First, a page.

It Can Be Done is a new podcast series from the Migrants’ Law Project on refugee rights.
The first series tells the story of young refugees stuck in camps in northern France and how lawyers worked to open safe and legal routes to reunite them with their families in the UK. Over several episodes, we’ll delve into how the legal strategy developed, we’ll meet the people involved, we’ll learn about the collaborations with charities, doctors and volunteers on the ground, we’ll discuss the law, and we’ll look at the legacy of the work.
Episode one opens in 2015. We meet Kotaiba, a 15-year-old Syrian refugee who finds himself in Calais looking for a safe way to reach his brother and sister in the UK. Meanwhile, across the channel, two English lawyers Sonal Ghelani and Charlotte Kilroy watch in horror as Europe’s refugee crisis unfolds, asylum seekers and migrants living in makeshift camps with no sanitation or decent shelter, violence at borders, families drowning at sea.
What, if anything, is to be done? And could there potentially be a legal solution?
Listen on SoundCloud.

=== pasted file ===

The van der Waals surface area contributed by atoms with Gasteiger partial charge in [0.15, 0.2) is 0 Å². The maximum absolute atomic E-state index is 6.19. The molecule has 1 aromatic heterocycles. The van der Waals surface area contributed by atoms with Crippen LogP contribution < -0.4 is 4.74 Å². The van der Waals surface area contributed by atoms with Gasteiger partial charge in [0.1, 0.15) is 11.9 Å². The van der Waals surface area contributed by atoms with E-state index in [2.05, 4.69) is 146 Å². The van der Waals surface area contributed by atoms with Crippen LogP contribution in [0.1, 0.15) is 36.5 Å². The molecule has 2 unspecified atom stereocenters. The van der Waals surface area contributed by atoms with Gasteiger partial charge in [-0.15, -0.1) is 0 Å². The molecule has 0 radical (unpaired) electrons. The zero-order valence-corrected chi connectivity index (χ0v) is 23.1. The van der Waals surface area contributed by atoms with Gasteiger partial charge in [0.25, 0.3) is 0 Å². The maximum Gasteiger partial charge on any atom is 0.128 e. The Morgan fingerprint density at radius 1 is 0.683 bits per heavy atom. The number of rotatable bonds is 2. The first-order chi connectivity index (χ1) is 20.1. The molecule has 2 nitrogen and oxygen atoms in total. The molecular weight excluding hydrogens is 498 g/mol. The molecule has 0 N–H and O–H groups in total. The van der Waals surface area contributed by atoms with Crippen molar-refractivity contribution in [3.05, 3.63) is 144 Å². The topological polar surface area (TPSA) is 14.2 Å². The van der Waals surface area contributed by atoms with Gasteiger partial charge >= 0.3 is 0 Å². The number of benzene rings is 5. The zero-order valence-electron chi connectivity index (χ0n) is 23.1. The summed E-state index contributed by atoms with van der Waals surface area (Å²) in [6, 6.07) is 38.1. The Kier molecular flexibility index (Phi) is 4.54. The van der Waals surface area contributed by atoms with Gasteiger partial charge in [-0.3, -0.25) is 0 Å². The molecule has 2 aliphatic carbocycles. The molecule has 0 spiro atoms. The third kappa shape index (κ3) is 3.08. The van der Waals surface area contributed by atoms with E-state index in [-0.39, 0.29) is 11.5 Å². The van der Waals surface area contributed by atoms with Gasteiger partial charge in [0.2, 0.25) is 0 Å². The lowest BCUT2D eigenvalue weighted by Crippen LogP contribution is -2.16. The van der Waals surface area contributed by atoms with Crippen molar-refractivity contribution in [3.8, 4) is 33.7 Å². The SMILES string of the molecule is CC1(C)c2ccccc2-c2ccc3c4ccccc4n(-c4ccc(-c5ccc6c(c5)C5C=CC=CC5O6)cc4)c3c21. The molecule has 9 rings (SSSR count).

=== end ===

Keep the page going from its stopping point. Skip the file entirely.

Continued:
Interviews, story development and production: Rebecca Omonira-Oyekanmi
Production and editing: Simone Lai
Additional production support and story development: Nija Dalal-Small
Interpretation: Tarik Arif
We would like to thank all of the refugees, lawyers, doctors, charities and activists who shared their time in developing and creating this podcast.
It Can Be Done was created and developed by the Migrants’ Law Project, a legal and public legal education project, hosted by Islington Law Centre. Commissioning and development support for series one come from Shine A Light and Lacuna Magazine.
Images provided by Juliet Kilpin, director of Peaceful Borders.
Theme music from the Stone Flowers album, Ngunda, provided with permission from Music Action International. Stone Flowers are a refugee torture survivor collective from around the world who meet regularly to write, share and perform songs to raise awareness about human rights abuses and to connect audiences in a positive and uplifting way. The programme is delivered with Music Action International who create life-changing music with people affected by war, torture and persecution.
Thanks to Lara Whyte and Connor Johnston for production advice and support.